Telling a simple tale truthfully and without embellishment is a lot harder than it appears. And, as with all delicate constructions, you risk destroying the very value it has by over-parsing or over-hyping it. I will try to keep this short to avoid that trap.
Director/writer Jenkins, in his Sophomore film, tells the story of a young man growing up by dividing his life across three time periods and three basically unknown young men: Alex R. Hibbert, Ashton Sanders, and Trevante Rhodes (Westworld). Each actor brings their own sensibility, but all feel like the same person thanks to their efforts and the director’s. In many ways, Moonlight succeeds where Boyhood failed for me. This could devolve into a long talk about craft, but I’m not going to go there today. There are other young men that grow up with the main character, but with the exception of André Holland (Selma) they aren’t as noticeable. Holland has his moment, but it also isn’t quite as seamless as our core character’s journey, however effective it is.
In addition to the young men, there are three performances that support their impact. First and foremost is Mahershala Ali (Hidden Figures), who continues to have a banner year. Janelle Monáe (Rio 2) and Naomi Harris (Spectre) help guide the rest of the tale with solid characters and often subtle control.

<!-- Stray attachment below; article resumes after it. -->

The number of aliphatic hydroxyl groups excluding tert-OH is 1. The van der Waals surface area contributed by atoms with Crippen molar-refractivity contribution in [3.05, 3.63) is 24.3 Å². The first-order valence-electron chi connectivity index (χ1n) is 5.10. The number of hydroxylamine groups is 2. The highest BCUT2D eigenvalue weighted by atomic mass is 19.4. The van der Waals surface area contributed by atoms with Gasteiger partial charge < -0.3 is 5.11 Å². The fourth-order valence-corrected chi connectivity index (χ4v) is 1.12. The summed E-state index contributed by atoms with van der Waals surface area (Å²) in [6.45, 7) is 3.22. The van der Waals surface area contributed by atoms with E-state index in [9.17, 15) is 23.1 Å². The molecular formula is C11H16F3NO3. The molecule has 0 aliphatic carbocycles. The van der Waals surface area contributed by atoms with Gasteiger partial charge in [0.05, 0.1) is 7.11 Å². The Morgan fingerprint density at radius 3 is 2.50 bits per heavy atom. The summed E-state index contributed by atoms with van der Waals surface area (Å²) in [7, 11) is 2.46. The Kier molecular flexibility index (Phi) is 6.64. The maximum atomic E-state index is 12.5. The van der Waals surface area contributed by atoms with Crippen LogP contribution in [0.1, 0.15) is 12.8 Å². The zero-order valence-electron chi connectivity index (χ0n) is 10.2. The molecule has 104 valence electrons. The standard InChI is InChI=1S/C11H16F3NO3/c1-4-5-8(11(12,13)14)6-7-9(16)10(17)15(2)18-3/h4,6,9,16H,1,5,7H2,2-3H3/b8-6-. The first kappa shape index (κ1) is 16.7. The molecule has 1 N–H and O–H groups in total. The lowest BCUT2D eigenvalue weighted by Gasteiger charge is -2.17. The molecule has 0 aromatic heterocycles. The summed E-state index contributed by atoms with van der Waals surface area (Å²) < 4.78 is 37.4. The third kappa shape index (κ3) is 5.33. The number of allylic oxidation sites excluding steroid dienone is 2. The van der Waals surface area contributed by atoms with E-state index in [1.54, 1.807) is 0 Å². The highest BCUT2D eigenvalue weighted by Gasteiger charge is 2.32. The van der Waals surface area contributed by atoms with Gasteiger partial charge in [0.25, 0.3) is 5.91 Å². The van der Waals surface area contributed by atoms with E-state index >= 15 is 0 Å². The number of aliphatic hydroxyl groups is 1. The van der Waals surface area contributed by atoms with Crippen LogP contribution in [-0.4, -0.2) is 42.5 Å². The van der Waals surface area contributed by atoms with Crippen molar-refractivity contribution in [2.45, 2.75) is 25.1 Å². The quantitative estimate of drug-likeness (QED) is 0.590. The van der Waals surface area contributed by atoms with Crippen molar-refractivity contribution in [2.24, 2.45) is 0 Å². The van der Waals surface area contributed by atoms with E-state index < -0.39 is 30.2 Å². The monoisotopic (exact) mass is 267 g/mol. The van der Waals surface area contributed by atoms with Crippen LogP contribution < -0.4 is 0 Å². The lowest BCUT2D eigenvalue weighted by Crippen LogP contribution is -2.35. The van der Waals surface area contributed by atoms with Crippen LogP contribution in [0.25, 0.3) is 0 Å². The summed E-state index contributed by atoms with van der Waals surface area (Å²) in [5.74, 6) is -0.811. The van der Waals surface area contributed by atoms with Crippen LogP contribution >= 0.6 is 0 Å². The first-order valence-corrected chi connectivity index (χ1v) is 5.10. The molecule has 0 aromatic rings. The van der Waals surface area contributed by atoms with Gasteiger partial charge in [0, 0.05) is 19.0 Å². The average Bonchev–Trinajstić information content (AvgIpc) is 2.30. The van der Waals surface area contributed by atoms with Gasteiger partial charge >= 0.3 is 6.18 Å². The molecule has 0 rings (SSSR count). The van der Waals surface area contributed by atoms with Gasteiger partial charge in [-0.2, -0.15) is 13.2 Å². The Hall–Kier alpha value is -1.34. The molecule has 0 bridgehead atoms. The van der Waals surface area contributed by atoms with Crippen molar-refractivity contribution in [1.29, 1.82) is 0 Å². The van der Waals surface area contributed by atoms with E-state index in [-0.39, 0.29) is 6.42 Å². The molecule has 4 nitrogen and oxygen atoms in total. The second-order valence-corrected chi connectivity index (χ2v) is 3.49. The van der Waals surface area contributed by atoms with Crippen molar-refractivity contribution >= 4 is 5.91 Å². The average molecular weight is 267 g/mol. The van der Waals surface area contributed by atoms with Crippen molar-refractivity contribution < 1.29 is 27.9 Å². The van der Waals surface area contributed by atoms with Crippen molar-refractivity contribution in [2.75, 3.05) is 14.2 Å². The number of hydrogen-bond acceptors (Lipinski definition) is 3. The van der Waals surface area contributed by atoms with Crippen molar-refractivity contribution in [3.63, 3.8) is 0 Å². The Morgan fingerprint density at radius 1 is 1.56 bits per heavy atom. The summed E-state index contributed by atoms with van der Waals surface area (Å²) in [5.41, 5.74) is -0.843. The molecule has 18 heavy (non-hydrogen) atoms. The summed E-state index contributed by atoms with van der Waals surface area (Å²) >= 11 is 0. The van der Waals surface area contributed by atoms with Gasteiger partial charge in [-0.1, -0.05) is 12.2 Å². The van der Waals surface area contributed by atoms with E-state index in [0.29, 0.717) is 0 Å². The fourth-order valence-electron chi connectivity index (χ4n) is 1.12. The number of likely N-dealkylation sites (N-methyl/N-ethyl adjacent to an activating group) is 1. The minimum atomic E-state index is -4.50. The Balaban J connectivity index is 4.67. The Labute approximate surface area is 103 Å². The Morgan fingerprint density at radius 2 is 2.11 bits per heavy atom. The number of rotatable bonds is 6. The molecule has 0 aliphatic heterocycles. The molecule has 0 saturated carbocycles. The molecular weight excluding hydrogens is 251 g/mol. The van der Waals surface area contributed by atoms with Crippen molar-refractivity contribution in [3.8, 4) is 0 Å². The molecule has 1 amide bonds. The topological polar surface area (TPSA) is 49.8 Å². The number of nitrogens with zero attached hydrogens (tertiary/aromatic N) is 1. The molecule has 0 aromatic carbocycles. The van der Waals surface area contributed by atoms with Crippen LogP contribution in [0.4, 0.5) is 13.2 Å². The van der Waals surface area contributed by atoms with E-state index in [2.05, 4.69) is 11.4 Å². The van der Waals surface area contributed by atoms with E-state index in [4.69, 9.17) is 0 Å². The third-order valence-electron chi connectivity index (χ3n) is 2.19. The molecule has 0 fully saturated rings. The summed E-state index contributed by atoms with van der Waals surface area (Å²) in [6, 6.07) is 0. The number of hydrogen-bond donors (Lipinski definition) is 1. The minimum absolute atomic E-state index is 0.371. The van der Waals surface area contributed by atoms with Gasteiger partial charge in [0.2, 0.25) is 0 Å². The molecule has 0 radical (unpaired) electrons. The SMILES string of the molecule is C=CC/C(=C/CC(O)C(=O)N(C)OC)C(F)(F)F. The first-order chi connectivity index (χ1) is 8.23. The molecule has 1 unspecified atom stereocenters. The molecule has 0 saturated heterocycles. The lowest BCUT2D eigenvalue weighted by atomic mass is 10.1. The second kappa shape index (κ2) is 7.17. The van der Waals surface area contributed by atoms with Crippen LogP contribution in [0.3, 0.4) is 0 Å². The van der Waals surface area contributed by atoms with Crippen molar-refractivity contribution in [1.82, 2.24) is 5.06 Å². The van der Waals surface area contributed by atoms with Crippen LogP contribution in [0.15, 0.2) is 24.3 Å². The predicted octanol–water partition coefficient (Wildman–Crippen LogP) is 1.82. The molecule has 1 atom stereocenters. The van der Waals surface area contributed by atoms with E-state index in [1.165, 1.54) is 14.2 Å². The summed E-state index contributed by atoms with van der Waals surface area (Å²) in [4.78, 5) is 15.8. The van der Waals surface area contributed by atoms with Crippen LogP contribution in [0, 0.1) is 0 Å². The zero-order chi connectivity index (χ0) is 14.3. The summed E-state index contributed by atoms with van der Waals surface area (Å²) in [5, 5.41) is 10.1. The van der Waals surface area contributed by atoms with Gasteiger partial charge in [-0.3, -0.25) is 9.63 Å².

As I said, this one is easy to over-hype, so I’m going to leave it there. I admit I had put this off fearing it was a going to be a dark and dangerous journey. I don’t want to pretend it isn’t emotional, but isn’t the dirge I feared… it is, in fact, quite a simple tale of growing up and love. What makes it special, beyond its craft, is that this is a film that illuminates characters and culture that are often unseen and unacknowledged, but it isn’t preachy or intended as social commentary in any broad sense.
Moonlight is all over awards season, and has just secured Best Drama from the Golden Globes, which tees it up nicely as we head into Oscars. It deserved their attention and it deserves yours.